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Attention over-thirties: news is now a free for all

NOBODY UNDER THIRTY these days buys a newspaper. It might seem weird to us oldies who still need our daily fix, but they just don't see the need.

 

News is everywhere, for free - on TV, on the radio, on the internet, delivered to your mobile phone. There are also free newspapers like the morning Metro and the afternoon Record. They are an unchallenging read, but just interesting enough to keep the reader distracted for a 20-minute or so commute. But while they are scanning the paper, they are of course being exposed to the advertising content that pays for it all.

 

These free papers seem to be the way of the future. In the last month we have seen the launch of Business7, a weekly Scottish business title from Insider, and Shortlist, a new, free, weekly men's magazine.

 

Metro has extended its Scottish distribution to Tayside, attacking the traditional readership of the Courier, and rumours persist that the publishers of CityAM and the London Paper are interested in launching Scottish editions.

 

The traditional paid-for newspaper has been under threat for some time. Over the last fifty years they have lost their principal role as breakers of news, first to the broadcast media and latterly to the internet.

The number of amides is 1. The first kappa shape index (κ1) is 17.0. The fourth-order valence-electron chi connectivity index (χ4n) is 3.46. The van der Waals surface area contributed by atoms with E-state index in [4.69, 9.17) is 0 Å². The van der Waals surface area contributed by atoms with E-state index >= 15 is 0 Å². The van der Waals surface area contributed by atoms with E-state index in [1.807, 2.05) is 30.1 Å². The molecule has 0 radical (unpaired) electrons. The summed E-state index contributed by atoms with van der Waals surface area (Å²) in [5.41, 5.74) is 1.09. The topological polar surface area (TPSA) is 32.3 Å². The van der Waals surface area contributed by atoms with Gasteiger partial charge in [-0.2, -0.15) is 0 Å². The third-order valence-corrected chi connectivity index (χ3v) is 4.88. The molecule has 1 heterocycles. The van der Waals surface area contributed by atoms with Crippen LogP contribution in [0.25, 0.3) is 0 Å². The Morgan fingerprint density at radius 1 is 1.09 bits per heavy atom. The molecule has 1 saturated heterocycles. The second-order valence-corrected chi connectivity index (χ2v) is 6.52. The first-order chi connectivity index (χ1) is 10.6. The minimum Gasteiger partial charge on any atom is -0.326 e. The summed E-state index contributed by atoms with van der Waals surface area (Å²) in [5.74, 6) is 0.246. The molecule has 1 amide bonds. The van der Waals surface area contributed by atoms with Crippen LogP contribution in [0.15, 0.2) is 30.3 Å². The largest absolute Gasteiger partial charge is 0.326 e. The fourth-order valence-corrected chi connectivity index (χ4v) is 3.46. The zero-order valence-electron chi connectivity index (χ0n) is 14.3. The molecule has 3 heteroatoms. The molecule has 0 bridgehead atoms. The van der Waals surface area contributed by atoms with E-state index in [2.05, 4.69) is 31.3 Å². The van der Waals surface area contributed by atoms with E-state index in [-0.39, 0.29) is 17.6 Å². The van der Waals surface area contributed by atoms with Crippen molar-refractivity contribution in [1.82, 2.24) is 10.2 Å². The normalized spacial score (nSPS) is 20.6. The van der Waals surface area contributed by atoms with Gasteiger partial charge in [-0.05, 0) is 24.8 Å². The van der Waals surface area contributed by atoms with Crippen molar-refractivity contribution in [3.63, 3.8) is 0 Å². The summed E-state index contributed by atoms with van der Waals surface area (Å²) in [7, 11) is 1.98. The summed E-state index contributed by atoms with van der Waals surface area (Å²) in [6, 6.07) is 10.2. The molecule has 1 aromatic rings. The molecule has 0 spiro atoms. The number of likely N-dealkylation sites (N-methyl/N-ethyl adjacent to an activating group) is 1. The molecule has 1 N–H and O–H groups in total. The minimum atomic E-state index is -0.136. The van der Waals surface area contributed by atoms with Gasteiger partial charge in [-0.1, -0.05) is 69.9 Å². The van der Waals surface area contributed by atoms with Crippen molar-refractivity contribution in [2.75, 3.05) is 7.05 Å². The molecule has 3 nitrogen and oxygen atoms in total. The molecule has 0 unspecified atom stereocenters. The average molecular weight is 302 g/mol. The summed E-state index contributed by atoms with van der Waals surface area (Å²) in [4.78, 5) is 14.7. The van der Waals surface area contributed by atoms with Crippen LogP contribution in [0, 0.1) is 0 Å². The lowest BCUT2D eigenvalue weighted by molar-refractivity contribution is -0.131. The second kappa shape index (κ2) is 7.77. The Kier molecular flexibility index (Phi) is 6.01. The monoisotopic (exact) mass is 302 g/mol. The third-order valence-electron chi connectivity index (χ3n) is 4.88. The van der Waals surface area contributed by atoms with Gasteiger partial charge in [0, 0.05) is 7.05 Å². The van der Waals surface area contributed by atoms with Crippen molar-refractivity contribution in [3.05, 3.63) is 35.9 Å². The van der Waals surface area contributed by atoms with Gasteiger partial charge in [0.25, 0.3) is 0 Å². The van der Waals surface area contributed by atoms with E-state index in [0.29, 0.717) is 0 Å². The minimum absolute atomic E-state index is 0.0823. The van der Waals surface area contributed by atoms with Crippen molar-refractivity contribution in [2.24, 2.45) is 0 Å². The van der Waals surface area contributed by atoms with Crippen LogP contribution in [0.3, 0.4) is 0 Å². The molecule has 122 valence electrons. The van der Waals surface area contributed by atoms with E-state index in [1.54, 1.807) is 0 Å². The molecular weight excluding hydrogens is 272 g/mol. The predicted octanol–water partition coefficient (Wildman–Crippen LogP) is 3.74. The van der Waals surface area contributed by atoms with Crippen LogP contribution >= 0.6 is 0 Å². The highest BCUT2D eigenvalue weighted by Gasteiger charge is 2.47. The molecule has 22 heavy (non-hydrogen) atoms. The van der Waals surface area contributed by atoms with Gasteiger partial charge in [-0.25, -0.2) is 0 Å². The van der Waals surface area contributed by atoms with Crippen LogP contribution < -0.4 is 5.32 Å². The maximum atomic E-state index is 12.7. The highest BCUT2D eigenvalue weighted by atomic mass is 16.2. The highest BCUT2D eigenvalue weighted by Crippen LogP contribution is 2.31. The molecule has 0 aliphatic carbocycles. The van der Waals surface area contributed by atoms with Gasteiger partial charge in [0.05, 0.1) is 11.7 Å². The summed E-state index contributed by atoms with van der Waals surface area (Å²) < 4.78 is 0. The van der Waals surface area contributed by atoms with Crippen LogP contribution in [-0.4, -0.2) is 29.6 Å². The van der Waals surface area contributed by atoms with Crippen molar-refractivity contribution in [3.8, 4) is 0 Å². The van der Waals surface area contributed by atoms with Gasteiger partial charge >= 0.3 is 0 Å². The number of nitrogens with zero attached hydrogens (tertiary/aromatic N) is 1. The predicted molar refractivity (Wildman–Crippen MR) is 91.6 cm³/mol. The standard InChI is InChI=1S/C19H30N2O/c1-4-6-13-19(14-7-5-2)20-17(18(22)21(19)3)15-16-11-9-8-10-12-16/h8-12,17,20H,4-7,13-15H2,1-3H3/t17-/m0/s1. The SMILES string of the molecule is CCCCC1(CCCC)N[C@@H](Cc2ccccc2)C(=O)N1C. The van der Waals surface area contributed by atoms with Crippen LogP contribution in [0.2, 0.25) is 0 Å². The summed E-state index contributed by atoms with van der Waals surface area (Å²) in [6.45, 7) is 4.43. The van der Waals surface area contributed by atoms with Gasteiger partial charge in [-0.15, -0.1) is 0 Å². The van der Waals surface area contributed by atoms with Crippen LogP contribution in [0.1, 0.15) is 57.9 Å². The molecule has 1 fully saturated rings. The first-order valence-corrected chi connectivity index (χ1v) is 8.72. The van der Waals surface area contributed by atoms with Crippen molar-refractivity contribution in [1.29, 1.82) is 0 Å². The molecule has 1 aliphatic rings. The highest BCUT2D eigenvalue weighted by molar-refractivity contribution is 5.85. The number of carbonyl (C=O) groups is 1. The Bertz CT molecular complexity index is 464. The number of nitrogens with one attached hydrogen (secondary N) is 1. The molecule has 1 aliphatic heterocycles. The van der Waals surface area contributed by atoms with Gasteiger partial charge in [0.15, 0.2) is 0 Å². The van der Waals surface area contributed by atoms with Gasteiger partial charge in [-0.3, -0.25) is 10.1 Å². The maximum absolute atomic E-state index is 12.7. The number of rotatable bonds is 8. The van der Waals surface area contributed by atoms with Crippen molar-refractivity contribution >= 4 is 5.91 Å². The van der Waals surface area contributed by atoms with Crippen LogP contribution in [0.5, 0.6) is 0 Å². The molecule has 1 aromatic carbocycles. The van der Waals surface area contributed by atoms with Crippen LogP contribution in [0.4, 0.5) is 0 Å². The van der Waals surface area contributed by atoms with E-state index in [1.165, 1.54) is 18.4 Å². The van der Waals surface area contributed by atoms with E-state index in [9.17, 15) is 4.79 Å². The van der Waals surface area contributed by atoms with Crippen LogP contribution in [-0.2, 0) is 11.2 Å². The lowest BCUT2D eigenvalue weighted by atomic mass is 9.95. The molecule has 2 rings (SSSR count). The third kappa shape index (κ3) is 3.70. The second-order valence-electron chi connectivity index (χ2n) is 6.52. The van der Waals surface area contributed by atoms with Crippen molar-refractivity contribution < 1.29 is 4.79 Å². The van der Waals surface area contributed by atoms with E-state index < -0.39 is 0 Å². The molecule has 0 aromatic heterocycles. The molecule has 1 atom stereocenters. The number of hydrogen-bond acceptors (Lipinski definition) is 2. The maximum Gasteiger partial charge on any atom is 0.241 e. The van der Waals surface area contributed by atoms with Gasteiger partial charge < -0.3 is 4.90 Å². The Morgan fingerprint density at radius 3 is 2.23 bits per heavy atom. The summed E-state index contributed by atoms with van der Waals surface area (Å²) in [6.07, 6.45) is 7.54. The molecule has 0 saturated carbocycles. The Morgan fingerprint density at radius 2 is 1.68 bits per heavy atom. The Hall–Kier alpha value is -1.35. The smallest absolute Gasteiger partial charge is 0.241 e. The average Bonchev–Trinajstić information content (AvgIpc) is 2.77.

They have largely changed their role to that of packagers of generic features and comment. But this approach might be self defeating, for if the features and comment in your paper could just as easily have been published tomorrow or the day after, then what is the point of a fresh one being printed every day?

 

Readers seem to have got the message, because they are buying fewer and fewer of them. Most newspaper circulations are shrinking by five per cent or more per annum. The Scotsman, for example, is currently struggling to keep its paid circulation above the psychologically important 50,000 level.

 

Alan Rusbridger, editor of The Guardian, anticipates that the hugely expensive new printing presses installed last year for its attractive all-colour product are likely to be the last they will ever buy. By the time they need replacing in thirty years there will be zero demand for its paid-for paper product.

 

Unfortunately, newspaper publishers' dreams of new subscription revenues via the internet are not being fulfilled. The New York Times has just abandoned its paid-for subscription model; the Financial Times is largely removing its own; and rumours persist that Rupert Murdoch, the new owner of the Wall Street Journal, is likely to take down its pay turnstiles. I wonder how long it will be before The Scotsman feels pressured to follow suit.

 

So what is the long-term answer? Blessed if I know. I hoped the emergence of a wholly new futuristic product - electronic 'paper' - where a decent sized, flexible, high-resolution screen with a built-in wireless connection would allow publishers to provide attractive reading for people on the move. It might appeal to the public, or it might fail.

 

I thought that Pointcast was a breakthrough product. It was a screen saver in the early days of the internet which allowed your computer to become a window on which breaking news and interesting articles were displayed automatically. It failed!

 

One thing is for sure, the days of paying for newspapers seem to be numbered.

 

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